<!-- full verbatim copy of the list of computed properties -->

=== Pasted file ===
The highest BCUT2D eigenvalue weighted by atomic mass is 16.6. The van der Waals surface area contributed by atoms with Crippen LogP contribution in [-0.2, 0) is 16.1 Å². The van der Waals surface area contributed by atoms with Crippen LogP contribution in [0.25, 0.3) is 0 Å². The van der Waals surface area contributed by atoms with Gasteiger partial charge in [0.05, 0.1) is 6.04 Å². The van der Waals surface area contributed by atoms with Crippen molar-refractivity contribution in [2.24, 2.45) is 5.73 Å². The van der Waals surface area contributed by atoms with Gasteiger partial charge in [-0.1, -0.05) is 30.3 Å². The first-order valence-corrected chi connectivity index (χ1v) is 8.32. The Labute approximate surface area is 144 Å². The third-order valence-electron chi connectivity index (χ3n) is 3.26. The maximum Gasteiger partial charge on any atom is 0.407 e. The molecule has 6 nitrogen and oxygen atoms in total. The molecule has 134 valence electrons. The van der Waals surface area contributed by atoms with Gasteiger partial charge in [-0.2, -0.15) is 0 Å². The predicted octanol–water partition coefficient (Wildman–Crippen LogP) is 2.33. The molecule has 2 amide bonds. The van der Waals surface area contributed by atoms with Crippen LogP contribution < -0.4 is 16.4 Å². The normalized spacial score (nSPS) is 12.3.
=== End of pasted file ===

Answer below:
The highest BCUT2D eigenvalue weighted by atomic mass is 16.6. The van der Waals surface area contributed by atoms with Crippen LogP contribution in [-0.2, 0) is 16.1 Å². The van der Waals surface area contributed by atoms with Crippen LogP contribution in [0.25, 0.3) is 0 Å². The van der Waals surface area contributed by atoms with Gasteiger partial charge in [0.05, 0.1) is 6.04 Å². The van der Waals surface area contributed by atoms with Crippen molar-refractivity contribution in [2.24, 2.45) is 5.73 Å². The van der Waals surface area contributed by atoms with Gasteiger partial charge in [-0.1, -0.05) is 30.3 Å². The first-order valence-corrected chi connectivity index (χ1v) is 8.32. The Labute approximate surface area is 144 Å². The third-order valence-electron chi connectivity index (χ3n) is 3.26. The maximum Gasteiger partial charge on any atom is 0.407 e. The molecule has 6 nitrogen and oxygen atoms in total. The molecule has 134 valence electrons. The van der Waals surface area contributed by atoms with Gasteiger partial charge in [-0.2, -0.15) is 0 Å². The predicted octanol–water partition coefficient (Wildman–Crippen LogP) is 2.33. The molecule has 2 amide bonds. The van der Waals surface area contributed by atoms with Crippen LogP contribution < -0.4 is 16.4 Å². The normalized spacial score (nSPS) is 12.3.